Infrastructure Performance Management is about measuring the performance of an infrastructure by measuring the end-to-end latency for the requests that workloads placed upon that infrastructure. At VMworld Europe, both VMware and Quest joined the Infrastructure Performance Management party.
For the last several years we have proposed the notion that virtualization and cloud computing require a redefinition of performance and a re-implementation of how performance is measured. The notion is simple. In the static and physical world, inferring the performance of a system or the applications that ran on that system via resource utilization was “good enough” for most applications and systems. However once we move into abstracted, dynamic and organizationally distributed systems the only way to measure and monitor the performance of either a system or an application is to measure how long it takes for it to do what it is asked to do. In other words, latency becomes the cardinal measure of infrastructure performance, and response time becomes the cardinal measure of application performance.
VMware Joins the Infrastructure Performance Management Party
At VMworld Europe, VMware announced the EMC Storage Analytics Suite, an extension to vCenter Operations that provides both storage administrators and vSphere administrators improved visibility into the relationship between the performance of the storage array and the performance of the workloads in the virtual machines mapped to the array. This initial product in this space only support the EMC VNX product line. It would be reasonable to assume that similar products will be forthcoming in partnership with other storage vendors.
Dell/Quest Joins the Infrastructure Performance Management Party
At VMworld Europe, Dell/Quest (specifically the vKernel group at Quest) announced vFoglight storage, their entry into the Infrastructure Performance Management space. Quest’s promise here is application to spindle visibility including round trip latency measurements. Support is included for EMC VNX, and Dell Compellent storage arrays.
The IPM Innovators
The set of vendors in the Infrastructure Performance Management business and a brief descriptions of their products are in the table below. Subsequent posts will go into these products in a great more detail.
|Vendor||Focus of the Product||Data Collection Methods||Deployment Model|
|Dell/Quest Software||Monitoirng of Infrastructure Response Time from the application in the VM to the spindle of the array and back again||Specific integration with the CLI of the storage array, SMIS and the vCenter API data||Deployed as a virtual appliance in a VMware environment.|
|ExtraHop Networks||Infrastructure Response Time is collected End-to-End (from Guest to Spindle on Storage Array)||Physical appliance on physical mirror ports of switches, virtual appliance on virtual mirror ports of vSwitches in the VMware environment||Deployed as a physical appliance attached to a mirror port on a physical switch, and/or a virtual appliance attached to a virtual mirror port on the vSphere vSwitch.|
|GigaMon||Infrastructure Response Time is collected for each application identified via port and protocol from the guest through the entire IP network (LAN, WAN, and IP Storage).||Physical and virtual taps into the IP infrastructure||Deployed as one virtual appliance on the vSwitch in each VMware host, physical appliances on the physical mirror ports on the LAN switches and one management appliance|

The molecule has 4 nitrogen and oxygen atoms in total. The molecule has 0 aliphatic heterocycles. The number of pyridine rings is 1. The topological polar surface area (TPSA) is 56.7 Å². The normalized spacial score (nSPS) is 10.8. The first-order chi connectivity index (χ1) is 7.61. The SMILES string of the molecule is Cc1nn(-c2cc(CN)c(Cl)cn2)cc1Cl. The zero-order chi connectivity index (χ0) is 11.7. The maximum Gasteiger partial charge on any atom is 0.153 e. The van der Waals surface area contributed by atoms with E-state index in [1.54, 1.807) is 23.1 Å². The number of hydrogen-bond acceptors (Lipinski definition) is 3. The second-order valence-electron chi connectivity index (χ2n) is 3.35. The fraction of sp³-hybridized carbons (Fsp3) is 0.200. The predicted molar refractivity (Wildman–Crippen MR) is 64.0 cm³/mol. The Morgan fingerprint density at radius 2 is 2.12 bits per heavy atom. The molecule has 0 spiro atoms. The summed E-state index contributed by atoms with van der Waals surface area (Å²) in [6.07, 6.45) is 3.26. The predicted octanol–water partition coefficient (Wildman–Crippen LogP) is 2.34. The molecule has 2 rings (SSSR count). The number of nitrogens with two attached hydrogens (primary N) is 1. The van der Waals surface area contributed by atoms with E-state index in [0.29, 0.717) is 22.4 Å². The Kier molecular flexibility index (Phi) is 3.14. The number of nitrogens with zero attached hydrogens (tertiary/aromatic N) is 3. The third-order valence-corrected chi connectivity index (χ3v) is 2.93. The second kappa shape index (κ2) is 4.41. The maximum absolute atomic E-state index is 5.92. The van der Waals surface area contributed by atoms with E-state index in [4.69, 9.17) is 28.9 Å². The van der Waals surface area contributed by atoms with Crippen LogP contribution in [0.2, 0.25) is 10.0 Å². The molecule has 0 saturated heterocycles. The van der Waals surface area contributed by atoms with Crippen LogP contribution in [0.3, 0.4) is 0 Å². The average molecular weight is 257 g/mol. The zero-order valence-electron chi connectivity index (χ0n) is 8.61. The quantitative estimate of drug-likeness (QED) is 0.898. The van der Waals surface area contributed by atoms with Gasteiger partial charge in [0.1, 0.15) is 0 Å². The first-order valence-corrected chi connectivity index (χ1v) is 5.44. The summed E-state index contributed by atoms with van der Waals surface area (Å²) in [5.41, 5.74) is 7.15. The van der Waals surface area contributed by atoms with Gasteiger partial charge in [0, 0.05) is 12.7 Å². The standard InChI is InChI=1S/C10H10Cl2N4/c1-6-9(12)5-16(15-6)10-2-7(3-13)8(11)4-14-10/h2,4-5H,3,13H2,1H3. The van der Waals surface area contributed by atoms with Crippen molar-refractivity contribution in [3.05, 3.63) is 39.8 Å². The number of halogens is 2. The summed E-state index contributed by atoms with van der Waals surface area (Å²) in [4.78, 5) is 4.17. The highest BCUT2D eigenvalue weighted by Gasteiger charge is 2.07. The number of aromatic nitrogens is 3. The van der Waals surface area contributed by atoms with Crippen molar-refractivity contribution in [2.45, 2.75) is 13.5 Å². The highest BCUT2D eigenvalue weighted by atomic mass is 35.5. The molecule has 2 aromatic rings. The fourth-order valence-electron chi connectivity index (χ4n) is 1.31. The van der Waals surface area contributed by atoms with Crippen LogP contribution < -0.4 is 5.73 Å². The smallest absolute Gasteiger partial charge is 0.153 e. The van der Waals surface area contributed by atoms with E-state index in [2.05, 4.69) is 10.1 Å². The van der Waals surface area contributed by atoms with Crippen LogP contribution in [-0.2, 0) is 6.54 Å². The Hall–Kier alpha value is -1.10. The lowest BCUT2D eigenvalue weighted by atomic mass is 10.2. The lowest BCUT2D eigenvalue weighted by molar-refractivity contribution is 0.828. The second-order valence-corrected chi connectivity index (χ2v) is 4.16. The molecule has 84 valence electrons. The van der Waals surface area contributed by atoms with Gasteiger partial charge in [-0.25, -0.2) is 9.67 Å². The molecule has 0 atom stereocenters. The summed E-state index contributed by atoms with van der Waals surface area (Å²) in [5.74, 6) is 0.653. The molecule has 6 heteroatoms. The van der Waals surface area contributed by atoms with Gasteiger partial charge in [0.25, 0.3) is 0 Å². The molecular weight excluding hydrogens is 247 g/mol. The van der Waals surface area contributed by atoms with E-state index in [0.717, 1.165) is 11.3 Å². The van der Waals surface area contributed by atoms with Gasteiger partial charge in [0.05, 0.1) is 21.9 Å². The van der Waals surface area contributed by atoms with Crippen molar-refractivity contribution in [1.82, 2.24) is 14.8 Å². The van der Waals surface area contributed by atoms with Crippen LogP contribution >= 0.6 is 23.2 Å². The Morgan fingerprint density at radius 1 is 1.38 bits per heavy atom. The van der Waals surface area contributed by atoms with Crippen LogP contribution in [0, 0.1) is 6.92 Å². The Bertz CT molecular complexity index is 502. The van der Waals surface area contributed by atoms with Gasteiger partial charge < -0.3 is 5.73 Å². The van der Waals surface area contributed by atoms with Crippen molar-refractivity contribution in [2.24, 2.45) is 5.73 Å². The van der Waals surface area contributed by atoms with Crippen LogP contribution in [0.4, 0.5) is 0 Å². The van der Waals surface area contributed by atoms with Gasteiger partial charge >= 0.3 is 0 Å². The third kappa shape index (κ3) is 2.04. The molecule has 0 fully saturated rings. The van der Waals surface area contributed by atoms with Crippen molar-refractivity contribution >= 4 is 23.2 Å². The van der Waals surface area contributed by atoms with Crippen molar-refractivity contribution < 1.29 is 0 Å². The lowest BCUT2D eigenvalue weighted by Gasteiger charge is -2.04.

|Riverbed||Monitoring of the virtual VXLAN network||Instrumentation of the new VXLAN interface in vSphere 5.1||Deployed as a virtual appliance in a VMware environment.|
|Virtual Instruments||Measures the Response Times of individual Fiber Channel Frames, and maps this to LUNs||vCenter API’s, FC switch polling through SNMP, proprietary taps into SAN fabric||Deployed as a physical TAP on the Fiber Channel SAN, plus standards-based interfaces to switches and vCenter|
|VMware||Monitoirng of Infrastructure Response Time from the application in the VM to the spindle of the array and back again||Specific integration with the CLI of the storage array, and the vCenter API data||Deployed as a virtual appliance in a VMware environment.|
|Xangati||Infrastructure Response Time is collected through IP SLA technology and Xangati’s Remote Object Viewer||vCenter API’s, external directories like DNS and Active Directory, NetFlow data from physical and virtual switches/routers||Deployed as a Virtual Appliance in each VMware host, and a separate virtual appliance for management dashboard.|
Infrastructure Performance Management is the single most important performance and capacity management issue that owners of a virtual environment need to address. The reason for this is that since the low hanging fruit has been virtualized, what is left is business critical and performance critical applications in the hands of applications owners and their business constituents. In order to convince these groups that the virtual infrastructure is performing acceptably in support of these important applications Operations groups in charge of virtual environments need to move beyond trying to infer infrastructure performance from resource utilization patterns. This does not work and will not be received by applications owners and their business constituents as a credible approach. The solutions profiled in this article take important steps towards addressing these issues and should be evaluated as a part of putting any performance critical or business critical application on a virtualization platform like VMware vSphere.
Share this Article:
Latest posts by Bernd Harzog (see all)
- VMware vSphere 6 Attacks Amazon with “One Cloud, Any Application” - February 9, 2015
- VMware vSphere 6 Attacks Red Hat: VMware Integrated OpenStack - February 3, 2015
- Will the Public Cloud Be the Next Legacy Platform? - January 20, 2015